The Conference Board Leading Economic Index (LEI) for the U.S again improved this month – and the authors state “first quarter’s weak GDP growth is likely a temporary hiccup as the economy returns to its long-term trend of about 2 percent“.
Analyst Opinion of the Leading Economic Index
The rate of growth may be improving on this index. Because of the significant backward revisions, I do not trust this index.
This index is designed to forecast the economy six months in advance. The market (from Bloomberg) expected this index’s value at 0.3 % to 0.4 % (consensus 0.3 %) versus the +0.3 reported.
ECRI’s Weekly Leading Index (WLI) is forecasting slow but marginally slowing growth over the next six months.
Additional comments from the economists at The Conference Board add context to the index’s behavior.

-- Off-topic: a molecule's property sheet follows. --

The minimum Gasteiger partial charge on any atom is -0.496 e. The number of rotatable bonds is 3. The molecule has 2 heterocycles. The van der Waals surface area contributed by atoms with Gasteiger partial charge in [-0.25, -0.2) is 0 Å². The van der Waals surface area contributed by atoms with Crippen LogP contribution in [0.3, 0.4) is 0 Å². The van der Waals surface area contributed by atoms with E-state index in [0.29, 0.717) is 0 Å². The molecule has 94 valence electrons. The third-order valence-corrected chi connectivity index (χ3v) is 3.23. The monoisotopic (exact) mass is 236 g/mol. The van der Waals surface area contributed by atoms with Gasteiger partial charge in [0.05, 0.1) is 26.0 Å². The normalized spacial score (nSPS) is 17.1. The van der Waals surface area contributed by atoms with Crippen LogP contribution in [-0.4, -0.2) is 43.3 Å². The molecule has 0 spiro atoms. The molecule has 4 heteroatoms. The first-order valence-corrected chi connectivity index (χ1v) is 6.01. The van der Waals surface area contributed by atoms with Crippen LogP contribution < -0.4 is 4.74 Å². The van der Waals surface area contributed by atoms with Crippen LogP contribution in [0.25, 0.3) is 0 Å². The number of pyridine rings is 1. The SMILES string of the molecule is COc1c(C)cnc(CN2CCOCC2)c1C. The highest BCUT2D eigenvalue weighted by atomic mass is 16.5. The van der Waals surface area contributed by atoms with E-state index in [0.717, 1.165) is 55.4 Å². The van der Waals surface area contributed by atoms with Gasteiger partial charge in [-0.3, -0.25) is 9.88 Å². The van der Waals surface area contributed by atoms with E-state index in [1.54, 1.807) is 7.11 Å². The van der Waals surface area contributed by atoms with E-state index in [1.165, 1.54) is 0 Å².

The Conference Board Leading Economic Index® (LEI)for the U.S. increased 0.3 percent in April to 126.9 (2010 = 100), following a 0.3 percent increase in March, and a 0.5 percent increase in February.
“The recent trend in the U.S. LEI, led by the positive outlook of consumers and financial markets, continues to point to a growing economy, perhaps even a cyclical pickup,” said Ataman Ozyildirim, Director of Business Cycles and Growth Research at The Conference Board. “First quarter’s weak GDP growth is likely a temporary hiccup as the economy returns to its long-term trend of about 2 percent. While the majority of leading indicators have been contributing positively in recent months, housing permits followed by average workweek in manufacturing have been the sources of weakness among the U.S. LEI components.”
The Conference Board Coincident Economic Index® (CEI) for the U.S. increased 0.3 percent in April to 115.2 (2010 = 100), following a 0.3 percent increase in March, and a 0.1 percent increase in February.